Against a goal of restricting global increase in temperature from pre-industrial levels to under 2oC and an ideal of 1.5oC, the planet will be warmer by 4.5oC without any action, and by 3.3oC with current action.
Last week, France recorded its highest temperature ever—just shy of 46oC. In Spain, 10,000 acres of forests have been lost to wildfire and two have died because of heat effects. Europe, which faced a particularly nasty heat-wave last year—Greece burned then as Spain is burning now—is seeing a repeat this year. Scientists, while talking about proximate causes, have said that there is an undeniable link to climate change. In a defining characteristic of the Anthropocene, G20 leaders reiterated a “resolve” to fight climate change for the umpteenth time, even as the US, the worst historical polluter and a major one today, kept its distance.
Meanwhile, a Climate Action Tracker (CAT) analysis shows world leaders dithering on action even as teenagers like Greta Thurnberg urge immediate steps. Against a goal of restricting global increase in temperature from pre-industrial levels to under 2oC and an ideal of 1.5oC, the planet will be warmer by 4.5oC without any action, and by 3.3oC with current action. With signatory-countries’ “ambitious” plans, the warming will still reach 2.9oC by 2100—the roadmap for meeting the commitments outlined in the Paris agreement, from which the US has since withdrawn, was negotiated at Katowice, but fossil-fuel economies are not scaling back dependence fast enough.
The world is indisputably getting hotter, and room for developing countries to catch up to their developed peers while overall emissions are within the “safe” zone is shrinking. The time to act has possibly even run out, as the UN Intergovernmental Panel of Climate Change (IPCC) has warned. China and India are routinely blamed for their growth-induced emission-shares. But, as CAT shows, Morocco, the Gambia, India, Ethiopia, the Philippines, Costa Rica and Bhutan are the only nations whose climate pledges, if all countries were at similar levels, could prevent a >2oC rise in global temperature. The rest—the US and Russia rank among the worst— seem happy to watch the world fry.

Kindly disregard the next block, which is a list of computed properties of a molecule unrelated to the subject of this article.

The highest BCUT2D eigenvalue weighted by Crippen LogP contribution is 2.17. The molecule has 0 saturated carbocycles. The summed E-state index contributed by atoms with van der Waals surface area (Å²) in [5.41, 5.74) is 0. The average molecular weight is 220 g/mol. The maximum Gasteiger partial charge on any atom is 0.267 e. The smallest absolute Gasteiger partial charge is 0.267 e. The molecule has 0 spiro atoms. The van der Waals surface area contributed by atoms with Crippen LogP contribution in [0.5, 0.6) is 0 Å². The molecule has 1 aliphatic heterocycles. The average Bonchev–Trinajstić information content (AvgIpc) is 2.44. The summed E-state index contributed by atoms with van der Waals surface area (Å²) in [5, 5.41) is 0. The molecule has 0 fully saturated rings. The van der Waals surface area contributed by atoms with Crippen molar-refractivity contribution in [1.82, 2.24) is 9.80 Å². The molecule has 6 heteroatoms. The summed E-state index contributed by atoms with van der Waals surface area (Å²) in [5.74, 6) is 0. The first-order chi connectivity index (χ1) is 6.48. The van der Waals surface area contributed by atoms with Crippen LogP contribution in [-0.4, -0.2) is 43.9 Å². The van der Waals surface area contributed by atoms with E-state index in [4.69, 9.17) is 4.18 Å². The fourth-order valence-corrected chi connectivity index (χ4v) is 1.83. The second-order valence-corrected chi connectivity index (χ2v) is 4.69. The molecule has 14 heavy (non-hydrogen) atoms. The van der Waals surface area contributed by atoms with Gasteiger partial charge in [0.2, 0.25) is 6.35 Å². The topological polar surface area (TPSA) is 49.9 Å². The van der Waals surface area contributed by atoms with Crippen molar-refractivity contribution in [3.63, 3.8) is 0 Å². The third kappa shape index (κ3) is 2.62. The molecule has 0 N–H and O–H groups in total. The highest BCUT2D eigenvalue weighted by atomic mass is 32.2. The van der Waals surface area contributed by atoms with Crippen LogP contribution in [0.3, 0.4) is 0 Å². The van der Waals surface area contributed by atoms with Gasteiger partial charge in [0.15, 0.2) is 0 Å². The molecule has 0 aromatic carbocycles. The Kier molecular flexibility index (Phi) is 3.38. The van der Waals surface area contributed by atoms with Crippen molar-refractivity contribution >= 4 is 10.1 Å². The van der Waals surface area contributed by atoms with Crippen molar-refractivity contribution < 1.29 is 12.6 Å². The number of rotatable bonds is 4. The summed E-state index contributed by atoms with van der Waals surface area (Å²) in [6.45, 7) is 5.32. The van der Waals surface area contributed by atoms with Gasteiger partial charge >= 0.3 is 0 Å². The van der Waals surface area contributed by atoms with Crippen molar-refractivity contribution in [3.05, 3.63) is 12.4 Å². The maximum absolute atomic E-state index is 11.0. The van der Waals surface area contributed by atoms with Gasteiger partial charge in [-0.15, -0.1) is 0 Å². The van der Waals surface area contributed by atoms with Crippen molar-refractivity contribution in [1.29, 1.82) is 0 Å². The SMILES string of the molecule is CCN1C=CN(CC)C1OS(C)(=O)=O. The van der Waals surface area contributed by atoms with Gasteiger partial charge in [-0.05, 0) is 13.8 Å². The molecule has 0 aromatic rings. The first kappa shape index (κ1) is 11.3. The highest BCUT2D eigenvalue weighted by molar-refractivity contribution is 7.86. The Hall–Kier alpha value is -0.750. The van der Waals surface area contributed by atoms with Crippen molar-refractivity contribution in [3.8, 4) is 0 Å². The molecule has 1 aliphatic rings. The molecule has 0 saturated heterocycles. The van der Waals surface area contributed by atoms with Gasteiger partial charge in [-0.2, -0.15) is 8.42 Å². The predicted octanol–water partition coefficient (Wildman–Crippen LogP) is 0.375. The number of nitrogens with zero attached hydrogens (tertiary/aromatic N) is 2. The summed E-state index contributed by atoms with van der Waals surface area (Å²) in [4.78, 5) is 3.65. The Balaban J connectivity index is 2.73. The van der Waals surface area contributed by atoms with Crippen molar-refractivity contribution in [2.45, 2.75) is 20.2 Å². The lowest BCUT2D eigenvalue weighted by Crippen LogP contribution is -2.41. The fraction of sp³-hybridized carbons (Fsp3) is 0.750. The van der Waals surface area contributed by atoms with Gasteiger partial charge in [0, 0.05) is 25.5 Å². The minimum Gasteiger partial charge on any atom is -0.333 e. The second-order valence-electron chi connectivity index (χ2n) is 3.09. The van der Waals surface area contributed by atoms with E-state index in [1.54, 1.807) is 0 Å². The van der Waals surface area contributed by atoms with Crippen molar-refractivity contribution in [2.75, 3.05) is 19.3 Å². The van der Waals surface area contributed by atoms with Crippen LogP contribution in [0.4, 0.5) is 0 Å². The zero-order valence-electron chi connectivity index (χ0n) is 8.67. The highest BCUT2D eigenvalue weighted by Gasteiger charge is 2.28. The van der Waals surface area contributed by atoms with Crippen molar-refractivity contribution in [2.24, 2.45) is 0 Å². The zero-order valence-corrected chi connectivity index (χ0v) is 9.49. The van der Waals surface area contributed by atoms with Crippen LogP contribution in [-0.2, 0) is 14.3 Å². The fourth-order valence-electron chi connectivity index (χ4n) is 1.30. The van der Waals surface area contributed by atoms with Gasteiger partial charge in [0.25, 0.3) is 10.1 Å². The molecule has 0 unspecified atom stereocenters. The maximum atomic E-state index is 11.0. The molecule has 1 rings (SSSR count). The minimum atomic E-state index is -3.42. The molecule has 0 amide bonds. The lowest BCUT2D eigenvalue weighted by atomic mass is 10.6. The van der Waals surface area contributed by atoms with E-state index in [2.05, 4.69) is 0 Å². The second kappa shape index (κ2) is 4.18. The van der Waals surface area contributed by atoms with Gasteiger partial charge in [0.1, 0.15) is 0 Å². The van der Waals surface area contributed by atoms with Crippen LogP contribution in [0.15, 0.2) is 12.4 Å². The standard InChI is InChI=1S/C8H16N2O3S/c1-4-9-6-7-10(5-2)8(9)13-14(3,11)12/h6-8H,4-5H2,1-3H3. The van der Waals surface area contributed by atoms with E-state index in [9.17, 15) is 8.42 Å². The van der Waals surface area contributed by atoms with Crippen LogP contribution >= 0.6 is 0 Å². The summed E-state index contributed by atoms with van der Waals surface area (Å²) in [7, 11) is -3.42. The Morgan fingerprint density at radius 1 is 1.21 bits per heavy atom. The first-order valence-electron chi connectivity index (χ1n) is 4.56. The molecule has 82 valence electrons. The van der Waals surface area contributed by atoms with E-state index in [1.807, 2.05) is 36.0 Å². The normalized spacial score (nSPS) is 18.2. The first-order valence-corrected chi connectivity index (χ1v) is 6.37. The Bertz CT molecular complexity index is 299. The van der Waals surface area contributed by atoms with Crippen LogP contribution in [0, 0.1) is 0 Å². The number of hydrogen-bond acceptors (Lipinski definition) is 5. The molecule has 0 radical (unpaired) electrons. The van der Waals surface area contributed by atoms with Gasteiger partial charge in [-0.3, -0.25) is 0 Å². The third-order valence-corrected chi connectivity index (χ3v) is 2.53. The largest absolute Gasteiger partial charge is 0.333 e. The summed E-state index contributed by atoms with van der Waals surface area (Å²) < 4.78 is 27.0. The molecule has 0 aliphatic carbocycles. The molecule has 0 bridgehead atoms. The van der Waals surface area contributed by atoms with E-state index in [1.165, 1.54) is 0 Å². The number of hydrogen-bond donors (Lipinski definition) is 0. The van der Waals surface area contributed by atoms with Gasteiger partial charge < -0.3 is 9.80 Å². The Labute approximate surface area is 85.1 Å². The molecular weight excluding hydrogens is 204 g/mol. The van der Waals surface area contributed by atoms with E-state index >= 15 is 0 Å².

The Trump administration in the US continues to dismantle Obama-era policies designed to reduce national emissions. If it successfully implements all that it is proposing, CAT estimates, emissions in 2030 could exceed 2017 projections by up to 400 MtCO2 equivalent. While one American lawmaker is aggressively pitching the “Green New Deal”, a radical climate action path, Republicans, and sections within the Democrats, have shot it down. The European Union is taking steps in the right direction, but needs to radically increase emission reduction goals. While Canada, a major fossil fuel economy, too, is on a climate-friendlier path, unless it takes more stringent action, its emissions in 2030 will still be higher than its 1990-levels and, thus, nowhere close to 1.5oC-compatible. Developed nations’ reluctance to act and fund climate action by developing and least developed nations has been a fault-line in climate negotiations in the past. Now, with the EU burning, the UK and North America freezing—these regions witnessed unprecedented cold waves the past couple of years—and India getting battered by an unusually strong summer cyclone and record floods, the Earth is indeed proving flat when it comes to climate change. It is no longer the West versus the rest; it is the West and the rest.